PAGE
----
It is the ultimate paradox. A scandal, really.
In Roman times, the cross was the greatest image of humiliation, of torture, of criminals, of death. It was bloody and horrifying and gruesome. I wonder how many people turned away from the scene of Christ on the cross, his side cut open by a spear and his body bruised and broken. I wonder how many people sensed that there was something different about this crucifixion. I wonder who recognized with the centurion at the foot of the cross, “Surely, this man was the son of God.” And I wonder how many felt that recognition or felt the call of Christ and still turned away.
I, too, turn away from that call.
The crosses we are called to take up daily are often frightening. We are given people to love, roles to fill, tasks to complete. Every cross calls us to death. We are asked to die to ourselves, to sacrifice our own needs and desires on the cross.
Whether single or married, a parent or a sibling, whatever our place in life, we are called to many deaths, to a myriad of letting things go, to a daily releasing our own plans and desires. It often hurts. This fall, I will leave my three-month old daughter at home to return to work so that my little family can eat and pay rent. It feels like a death. There is death even in those smallest moments of our day like when I put the dishes in the dishwasher instead of subtly criticizing my husband for leaving them in the sink.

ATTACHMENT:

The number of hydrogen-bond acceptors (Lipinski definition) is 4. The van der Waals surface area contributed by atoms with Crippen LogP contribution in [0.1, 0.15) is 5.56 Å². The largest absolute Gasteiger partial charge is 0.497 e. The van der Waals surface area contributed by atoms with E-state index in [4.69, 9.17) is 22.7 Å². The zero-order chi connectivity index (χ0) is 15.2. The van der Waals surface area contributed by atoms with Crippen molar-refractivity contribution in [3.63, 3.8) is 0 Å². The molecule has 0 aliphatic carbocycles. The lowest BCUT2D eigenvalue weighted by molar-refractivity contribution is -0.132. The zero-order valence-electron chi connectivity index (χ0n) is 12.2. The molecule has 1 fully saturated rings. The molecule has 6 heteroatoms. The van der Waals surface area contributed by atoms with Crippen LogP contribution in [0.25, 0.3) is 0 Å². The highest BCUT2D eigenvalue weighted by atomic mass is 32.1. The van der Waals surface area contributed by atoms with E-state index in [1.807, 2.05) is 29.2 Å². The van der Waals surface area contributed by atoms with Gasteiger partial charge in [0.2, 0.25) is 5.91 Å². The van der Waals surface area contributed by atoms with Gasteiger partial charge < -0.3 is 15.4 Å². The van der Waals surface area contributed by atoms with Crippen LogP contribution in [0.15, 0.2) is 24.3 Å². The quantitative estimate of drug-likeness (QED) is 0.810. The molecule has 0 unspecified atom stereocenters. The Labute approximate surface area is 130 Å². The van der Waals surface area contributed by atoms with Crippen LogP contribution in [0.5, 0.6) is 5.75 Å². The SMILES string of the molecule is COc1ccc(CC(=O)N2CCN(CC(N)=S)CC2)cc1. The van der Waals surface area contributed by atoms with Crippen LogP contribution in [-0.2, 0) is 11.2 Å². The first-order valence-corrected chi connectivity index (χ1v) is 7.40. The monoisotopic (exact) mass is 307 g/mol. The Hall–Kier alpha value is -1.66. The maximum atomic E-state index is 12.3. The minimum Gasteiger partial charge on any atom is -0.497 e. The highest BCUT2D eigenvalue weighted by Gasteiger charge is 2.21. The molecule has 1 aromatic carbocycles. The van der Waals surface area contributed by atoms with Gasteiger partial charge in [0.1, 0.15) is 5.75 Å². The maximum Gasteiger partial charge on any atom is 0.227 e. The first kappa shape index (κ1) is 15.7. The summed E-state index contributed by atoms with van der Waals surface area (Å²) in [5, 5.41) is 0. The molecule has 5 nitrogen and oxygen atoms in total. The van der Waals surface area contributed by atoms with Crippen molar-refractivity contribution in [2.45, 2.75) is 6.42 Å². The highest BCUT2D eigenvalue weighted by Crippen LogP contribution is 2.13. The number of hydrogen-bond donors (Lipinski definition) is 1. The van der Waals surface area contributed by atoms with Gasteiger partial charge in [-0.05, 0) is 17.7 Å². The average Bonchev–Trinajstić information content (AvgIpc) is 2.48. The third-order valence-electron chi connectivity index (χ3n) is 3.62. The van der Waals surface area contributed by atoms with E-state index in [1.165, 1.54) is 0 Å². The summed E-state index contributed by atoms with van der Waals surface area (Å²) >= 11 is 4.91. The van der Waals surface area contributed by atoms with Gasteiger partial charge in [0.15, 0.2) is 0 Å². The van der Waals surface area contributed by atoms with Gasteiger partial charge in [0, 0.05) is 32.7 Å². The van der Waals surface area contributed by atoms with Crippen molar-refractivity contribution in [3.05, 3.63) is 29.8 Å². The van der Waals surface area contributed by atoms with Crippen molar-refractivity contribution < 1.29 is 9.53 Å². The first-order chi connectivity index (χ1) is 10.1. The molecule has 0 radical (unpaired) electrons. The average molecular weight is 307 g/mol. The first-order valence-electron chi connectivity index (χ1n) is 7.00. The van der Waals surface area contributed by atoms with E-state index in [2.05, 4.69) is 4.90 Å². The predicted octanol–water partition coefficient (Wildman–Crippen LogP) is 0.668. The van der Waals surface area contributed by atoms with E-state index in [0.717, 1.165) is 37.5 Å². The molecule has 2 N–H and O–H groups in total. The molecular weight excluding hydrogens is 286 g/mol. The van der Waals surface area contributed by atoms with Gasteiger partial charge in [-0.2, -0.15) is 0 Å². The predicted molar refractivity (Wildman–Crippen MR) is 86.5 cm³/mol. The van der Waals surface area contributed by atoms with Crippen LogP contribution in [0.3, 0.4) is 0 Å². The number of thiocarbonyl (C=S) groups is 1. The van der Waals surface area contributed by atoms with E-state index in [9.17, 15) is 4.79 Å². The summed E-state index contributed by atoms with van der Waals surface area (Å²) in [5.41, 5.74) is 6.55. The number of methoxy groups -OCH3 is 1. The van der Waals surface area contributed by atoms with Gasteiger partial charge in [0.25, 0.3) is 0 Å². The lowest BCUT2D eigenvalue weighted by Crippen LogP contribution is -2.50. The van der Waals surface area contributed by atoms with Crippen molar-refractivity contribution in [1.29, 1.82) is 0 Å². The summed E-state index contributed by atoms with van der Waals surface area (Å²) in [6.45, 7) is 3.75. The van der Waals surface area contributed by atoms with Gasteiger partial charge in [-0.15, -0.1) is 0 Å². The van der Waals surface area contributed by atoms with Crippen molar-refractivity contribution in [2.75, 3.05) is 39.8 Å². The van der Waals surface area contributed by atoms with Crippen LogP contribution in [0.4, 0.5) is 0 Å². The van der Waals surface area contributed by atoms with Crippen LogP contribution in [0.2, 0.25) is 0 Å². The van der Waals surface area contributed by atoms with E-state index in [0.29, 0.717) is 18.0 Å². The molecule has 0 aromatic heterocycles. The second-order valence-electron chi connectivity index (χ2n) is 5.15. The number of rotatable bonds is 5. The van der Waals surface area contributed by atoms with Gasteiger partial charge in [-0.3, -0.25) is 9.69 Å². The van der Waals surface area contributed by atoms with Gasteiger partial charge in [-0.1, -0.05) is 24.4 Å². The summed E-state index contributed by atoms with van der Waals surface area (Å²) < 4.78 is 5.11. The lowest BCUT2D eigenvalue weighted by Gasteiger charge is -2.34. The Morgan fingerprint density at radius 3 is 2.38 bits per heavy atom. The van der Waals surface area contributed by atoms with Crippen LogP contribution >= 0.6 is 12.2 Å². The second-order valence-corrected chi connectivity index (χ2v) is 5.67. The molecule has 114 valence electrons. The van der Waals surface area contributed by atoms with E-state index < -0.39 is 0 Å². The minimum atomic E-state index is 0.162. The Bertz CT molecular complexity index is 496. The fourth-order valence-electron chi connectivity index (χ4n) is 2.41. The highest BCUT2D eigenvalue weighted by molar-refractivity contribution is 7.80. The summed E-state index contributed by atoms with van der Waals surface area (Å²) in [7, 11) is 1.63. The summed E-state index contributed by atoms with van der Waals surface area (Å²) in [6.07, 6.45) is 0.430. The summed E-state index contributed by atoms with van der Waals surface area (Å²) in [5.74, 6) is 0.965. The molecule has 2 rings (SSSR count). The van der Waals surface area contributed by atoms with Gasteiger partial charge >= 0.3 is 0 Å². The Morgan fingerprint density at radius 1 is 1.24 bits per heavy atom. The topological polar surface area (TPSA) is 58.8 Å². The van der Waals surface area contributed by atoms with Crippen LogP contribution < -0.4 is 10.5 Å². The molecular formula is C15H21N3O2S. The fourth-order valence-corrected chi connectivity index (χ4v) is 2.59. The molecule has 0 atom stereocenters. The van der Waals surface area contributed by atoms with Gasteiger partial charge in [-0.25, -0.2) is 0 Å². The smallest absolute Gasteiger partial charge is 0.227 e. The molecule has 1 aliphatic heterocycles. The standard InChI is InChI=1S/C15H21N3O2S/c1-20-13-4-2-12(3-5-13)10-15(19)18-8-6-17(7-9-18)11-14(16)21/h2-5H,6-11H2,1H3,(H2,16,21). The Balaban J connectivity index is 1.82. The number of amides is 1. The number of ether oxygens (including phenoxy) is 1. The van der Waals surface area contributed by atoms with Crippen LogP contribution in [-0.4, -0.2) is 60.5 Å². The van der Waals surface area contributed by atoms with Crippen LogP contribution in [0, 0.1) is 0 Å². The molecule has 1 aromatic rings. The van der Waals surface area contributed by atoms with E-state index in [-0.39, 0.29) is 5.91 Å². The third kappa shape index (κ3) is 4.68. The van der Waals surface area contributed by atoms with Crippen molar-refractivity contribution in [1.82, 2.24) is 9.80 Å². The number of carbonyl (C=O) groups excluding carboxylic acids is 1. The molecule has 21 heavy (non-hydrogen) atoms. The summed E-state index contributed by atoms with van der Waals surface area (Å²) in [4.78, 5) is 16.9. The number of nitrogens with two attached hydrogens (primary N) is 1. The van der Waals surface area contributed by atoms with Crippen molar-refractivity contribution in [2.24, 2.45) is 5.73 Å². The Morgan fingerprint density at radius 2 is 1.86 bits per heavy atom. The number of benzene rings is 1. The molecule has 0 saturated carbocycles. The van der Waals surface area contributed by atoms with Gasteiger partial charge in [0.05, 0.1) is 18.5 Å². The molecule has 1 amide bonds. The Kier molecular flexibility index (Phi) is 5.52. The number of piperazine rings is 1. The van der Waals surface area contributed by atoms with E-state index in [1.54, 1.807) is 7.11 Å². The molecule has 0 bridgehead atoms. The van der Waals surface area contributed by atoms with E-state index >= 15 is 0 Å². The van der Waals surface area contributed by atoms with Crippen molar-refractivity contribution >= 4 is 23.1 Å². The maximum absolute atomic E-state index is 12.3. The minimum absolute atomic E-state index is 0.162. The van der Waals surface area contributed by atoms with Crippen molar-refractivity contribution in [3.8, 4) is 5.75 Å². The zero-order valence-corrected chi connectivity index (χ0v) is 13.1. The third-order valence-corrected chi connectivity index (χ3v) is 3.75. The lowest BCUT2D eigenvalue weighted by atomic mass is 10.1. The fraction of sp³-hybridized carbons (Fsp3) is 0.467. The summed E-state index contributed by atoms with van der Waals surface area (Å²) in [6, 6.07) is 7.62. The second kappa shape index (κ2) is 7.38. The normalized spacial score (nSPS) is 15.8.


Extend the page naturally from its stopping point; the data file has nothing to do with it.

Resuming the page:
We all have deaths like this—great and small—that we are walking through or that we see ahead on the horizon.
The cross is suffering, yes. It is even agony at times. But do not fear. Do not shrink back. Here lies the paradox. Here is the glorious reality that is more than a nice-sounding idea. The cross is life. Your cross is your life—and not just life on this earth, but life eternal.
Every cross we face is another part of our journey to sainthood. We are asked to pick up our cross and carry it as we struggle up the hill to glory. It is not always easy, and we need not be ashamed when it hurts. Christ stumbled and even fell under the weight of His cross. So, too, we may fall and fail but Christ carried His own cross so that He could then give us strength to carry our own.
Christ’s cross led him to complete isolation, to a death we are never asked to die. “My God, my God, why have you forsaken me?” Our deaths are a small joining with His, but we can be confident that He will never forsake us. God’s good will for us is perfection, and every cross that we carry is chiseling us and fashioning us into the likeness of Christ.
And our small deaths—even in all of their pain—lead to life, to life eternal in the presence of Him who is Life itself.
So we take heart and pray with Christ in the garden, “Not my will, but Thine be done.”
Shannon Lacy is a wife to a theology student and the mother of their first daughter. She is a recent convert to the Catholic faith.